Archive for May, 2009

7 Tips for Going Through a Career Transition – While Remaining Optimistic

May 15, 2009
  1. Seek support and/or training – It’s always better to go through a job search having the support of others. You won’t feel so alone and you will get lots of terrific information and advice. If you want to take your career in a new direction, investigate to see if more training is needed.
  2. Set goals – Know what specific direction you want to go and chart a path for getting there.
  3. Create a plan and work your plan – List all the steps you need to take to go from where you are to where you want to go. Also, list those whose help you will need along the way.
  4. Set and hold daily “Work Hours” – Set specific time aside each day, or each week, to work on your job search. Make sure to track your progress and follow up when necessary.
  5. Take inventory of your skill set, and investigate any job you consider interesting, that would use that skill set – Often times you will have to change industries, if not careers, so you need to know what other types of work you can do, and feel confident of the value you would bring to that position.
  6. Leverage your job search tasks – Make sure the way you spend your time brings optimum results, no matter how much time you devote to your job search each week. Use job boards, but also research companies, network in person, network on the Internet, attend Job Fairs, and set up informational interviews.
  7. Take time to care for yourself – As you know, being out of work and conducting a job search can be very stressful. Take time for yourself. Go for a walk, read, enjoy family and friends, soak in a tub – anything you enjoy that relieves stress for you. Also, give yourself rewards along the way – when you accomplish big and little successes.


Do You Utilize the Hidden Job Market?

May 12, 2009

Even though the news reminds us every night that more and more people are out of work, I am here to tell you that there are jobs being fill every day – in the hidden job market – it’s just a matter of knowing where to look and how to find them.

While estimates vary as to how big the hidden job market really is, most people tracking these things agree that it makes up about 75% of total employment opportunities. Yet, many job seekers have their heads stuck in the job board postings that make up about 3% to 5% of job opportunities, and really yield few results. So you see, you have a much higher chance of landing the right job when you seek out the hidden job market – there are many more jobs and there is much less competition.

How do you find the hidden job market?

  • Focus on several target companies you would like to work for, rather than on specific job openings
  • Research these companies, thoroughly, finding out what their challenges might be and learning about the people who can help you get in the door – look on the Internet, in general publications and trade journals
  • Look for articles written by people who work at your target companies and begin building relationships with them by email, LinkedIn, Twitter or Facebook – ask them to recommend others who might talk with you
  • Talk with vendors, customers and employees of your target company – they can often tell you about upcoming jobs and opportunities (these are the hidden sources in the hidden job market)
  • Finally, call the target manager at each of your chosen companies – briefly explain who you are, what you know about their business, and how you might help with some of the challenges they are facing. Ask for a 12-minute meeting so you can demonstrate you ability to contribute to the bottom line – stick to 12-minutes. Be prepared to offer ideas and solutions the manager needs.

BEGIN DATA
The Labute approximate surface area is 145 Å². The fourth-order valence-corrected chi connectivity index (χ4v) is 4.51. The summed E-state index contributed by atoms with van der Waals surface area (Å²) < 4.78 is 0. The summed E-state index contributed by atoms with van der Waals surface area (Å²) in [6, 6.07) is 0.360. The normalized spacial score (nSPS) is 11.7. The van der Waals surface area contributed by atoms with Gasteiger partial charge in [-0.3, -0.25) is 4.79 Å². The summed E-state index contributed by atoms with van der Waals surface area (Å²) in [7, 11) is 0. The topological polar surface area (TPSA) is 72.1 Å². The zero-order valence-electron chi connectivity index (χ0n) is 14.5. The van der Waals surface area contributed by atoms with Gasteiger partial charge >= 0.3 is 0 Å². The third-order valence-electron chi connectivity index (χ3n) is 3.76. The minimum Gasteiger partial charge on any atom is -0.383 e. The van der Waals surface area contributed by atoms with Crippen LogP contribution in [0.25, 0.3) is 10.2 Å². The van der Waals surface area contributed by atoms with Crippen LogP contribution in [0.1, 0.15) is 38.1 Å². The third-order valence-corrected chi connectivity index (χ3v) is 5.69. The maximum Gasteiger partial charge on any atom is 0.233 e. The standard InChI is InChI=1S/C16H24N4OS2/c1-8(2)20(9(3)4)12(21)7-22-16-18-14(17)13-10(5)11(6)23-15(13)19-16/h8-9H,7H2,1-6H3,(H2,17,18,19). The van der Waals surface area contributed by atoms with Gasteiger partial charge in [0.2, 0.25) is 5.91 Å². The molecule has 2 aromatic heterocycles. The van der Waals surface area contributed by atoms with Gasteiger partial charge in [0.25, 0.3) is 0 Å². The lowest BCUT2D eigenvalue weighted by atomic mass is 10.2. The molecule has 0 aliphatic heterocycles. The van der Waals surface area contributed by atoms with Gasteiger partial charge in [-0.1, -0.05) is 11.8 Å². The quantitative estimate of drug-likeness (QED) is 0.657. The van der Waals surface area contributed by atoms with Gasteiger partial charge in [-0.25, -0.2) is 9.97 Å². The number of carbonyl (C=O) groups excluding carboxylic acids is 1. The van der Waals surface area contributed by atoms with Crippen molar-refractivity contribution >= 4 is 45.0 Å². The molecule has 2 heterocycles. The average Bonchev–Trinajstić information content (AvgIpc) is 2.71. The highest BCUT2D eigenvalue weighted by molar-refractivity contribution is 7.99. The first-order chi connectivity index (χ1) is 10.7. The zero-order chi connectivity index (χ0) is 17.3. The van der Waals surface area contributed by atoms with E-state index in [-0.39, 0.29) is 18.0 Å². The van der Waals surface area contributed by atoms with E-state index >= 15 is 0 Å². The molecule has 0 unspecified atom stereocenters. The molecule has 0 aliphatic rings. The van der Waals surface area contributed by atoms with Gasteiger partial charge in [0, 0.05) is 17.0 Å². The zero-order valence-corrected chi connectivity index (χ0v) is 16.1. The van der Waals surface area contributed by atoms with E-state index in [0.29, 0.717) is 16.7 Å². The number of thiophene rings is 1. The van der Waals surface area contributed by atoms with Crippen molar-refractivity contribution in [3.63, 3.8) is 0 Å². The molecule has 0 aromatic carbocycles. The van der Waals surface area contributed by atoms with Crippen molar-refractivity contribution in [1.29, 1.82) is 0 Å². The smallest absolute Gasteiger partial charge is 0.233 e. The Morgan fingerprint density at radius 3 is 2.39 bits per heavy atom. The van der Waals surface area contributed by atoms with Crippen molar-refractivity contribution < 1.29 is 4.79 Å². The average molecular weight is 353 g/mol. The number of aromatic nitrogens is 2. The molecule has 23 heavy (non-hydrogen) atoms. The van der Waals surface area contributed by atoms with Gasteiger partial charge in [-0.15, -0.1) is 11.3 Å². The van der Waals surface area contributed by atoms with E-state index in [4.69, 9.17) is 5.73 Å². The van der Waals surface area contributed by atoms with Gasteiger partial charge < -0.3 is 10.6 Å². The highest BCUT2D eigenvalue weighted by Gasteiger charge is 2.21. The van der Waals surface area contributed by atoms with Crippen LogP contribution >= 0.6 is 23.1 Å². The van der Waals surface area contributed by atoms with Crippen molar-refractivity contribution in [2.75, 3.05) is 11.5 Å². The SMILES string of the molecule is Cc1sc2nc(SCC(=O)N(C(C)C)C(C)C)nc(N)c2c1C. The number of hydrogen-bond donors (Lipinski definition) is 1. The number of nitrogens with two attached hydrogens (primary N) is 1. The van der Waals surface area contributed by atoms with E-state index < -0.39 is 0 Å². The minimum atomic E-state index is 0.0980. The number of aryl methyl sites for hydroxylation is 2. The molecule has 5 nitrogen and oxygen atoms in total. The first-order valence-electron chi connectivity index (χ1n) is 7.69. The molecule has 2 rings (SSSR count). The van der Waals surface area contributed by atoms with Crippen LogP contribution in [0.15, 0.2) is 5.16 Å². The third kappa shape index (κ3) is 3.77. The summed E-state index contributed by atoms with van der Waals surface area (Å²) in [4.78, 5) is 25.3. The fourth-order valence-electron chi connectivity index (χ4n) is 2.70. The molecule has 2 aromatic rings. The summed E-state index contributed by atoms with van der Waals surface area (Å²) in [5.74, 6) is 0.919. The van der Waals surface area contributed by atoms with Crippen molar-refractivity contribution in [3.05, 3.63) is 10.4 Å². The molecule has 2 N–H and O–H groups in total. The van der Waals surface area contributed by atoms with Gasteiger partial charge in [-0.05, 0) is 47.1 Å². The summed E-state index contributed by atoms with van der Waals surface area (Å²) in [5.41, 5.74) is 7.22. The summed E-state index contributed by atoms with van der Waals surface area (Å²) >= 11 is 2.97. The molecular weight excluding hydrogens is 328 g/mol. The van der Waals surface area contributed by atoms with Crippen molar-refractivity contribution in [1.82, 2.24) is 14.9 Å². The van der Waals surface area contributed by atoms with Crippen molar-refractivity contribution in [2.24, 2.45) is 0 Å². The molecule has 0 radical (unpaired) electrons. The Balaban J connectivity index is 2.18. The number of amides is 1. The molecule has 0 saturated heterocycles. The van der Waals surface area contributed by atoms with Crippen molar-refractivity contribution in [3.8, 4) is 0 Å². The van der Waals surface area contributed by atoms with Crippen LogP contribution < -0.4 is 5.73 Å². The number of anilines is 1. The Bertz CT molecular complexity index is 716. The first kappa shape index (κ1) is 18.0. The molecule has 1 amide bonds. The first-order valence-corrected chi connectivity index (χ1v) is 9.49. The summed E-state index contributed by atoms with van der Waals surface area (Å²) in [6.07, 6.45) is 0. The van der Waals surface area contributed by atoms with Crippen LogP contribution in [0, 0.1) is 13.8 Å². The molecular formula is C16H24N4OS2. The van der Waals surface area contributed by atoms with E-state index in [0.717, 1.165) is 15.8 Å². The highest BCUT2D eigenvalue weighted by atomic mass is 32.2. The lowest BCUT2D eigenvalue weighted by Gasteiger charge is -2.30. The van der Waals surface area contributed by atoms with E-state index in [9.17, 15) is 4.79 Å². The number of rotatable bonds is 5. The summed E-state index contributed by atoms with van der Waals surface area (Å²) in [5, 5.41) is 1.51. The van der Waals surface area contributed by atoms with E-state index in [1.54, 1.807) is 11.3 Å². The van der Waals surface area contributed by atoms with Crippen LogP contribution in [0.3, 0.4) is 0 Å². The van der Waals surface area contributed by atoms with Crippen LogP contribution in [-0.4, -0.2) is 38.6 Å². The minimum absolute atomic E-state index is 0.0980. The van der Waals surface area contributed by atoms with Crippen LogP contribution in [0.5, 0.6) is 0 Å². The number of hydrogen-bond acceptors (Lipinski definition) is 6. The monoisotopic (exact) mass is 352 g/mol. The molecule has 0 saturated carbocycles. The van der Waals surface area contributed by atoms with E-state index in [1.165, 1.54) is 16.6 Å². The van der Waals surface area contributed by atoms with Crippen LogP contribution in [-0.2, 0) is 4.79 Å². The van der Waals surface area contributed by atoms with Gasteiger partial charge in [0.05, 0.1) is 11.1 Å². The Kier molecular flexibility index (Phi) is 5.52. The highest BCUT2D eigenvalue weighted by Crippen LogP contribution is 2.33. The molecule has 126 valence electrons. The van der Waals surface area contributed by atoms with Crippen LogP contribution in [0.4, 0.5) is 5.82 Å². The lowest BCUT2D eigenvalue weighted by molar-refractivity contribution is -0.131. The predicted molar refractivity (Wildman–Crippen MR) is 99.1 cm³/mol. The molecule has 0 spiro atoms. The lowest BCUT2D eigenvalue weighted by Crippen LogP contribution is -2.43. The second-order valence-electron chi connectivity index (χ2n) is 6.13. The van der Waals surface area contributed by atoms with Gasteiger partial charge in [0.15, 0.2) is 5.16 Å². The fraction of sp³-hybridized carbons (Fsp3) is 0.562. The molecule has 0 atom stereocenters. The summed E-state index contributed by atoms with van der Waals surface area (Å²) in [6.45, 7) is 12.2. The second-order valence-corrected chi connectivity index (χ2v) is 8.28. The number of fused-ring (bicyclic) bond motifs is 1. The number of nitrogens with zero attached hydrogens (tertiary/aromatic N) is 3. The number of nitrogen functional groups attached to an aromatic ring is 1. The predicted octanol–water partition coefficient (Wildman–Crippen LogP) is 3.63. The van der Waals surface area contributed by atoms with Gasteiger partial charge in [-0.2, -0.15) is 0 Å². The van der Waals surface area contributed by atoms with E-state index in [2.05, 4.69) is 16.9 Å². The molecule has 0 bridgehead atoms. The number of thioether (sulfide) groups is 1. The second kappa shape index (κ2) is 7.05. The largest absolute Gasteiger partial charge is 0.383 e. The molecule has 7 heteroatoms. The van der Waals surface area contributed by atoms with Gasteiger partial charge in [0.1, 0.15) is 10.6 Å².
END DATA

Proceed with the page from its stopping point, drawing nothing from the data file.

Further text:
Using this approach can lead a manager to create a new job for you, once you’ve shown how talented and self-motivated you are.

Mistakes Job Seekers Make – Mistake #1 – Sending out a resume that is not a “10”

May 8, 2009

Even through the economy is struggling, there are jobs to be had – it’s just a matter of learning what to do so you reap the biggest results. I’ll be sharing five simple rules, in the next couple of weeks, to help you get a handle on your job search now, so that you are aware of what works best.

What: Pass / send out a resume that is not totally effective – here is what to check:

  • Is your focus / target missing or unclear?
  • Is your skill set missing or incomplete?
  • Are your key words absent or ones that are not the most effective?
  • Do you show your uniqueness, accomplishments/successes, or are they weak, or missing completely?
  • Is your resume formatted so that it is easy to read and the information flows well?
  • Does your resume have misspelled words?
  • Have you used a template so that your resume looks like everyone else’s?

Why: If your resume is not a “10” you are hurting / killing your chances of getting calls for interviews, no matter how great your skills and accomplishments are. You might as well not even send it out. You only have 15 – 20 seconds to impress the reader and be considered for the “keep” pile. If your resume isn’t great, you’re just not going to be in the handful of people chosen to interview. I am constantly amazed at what people send out to represent their value to potential employers – the first impression others receive is much less than desireable.

I know this might seem harsh, but I want to make sure you know the truth. In these economic times, you have to take special care that your resume stands out, or you don’t stand a chance of being called for the type of job you want, much less get the salary you deserve. A poor resume can cost you thousands of dollars in lost revenue.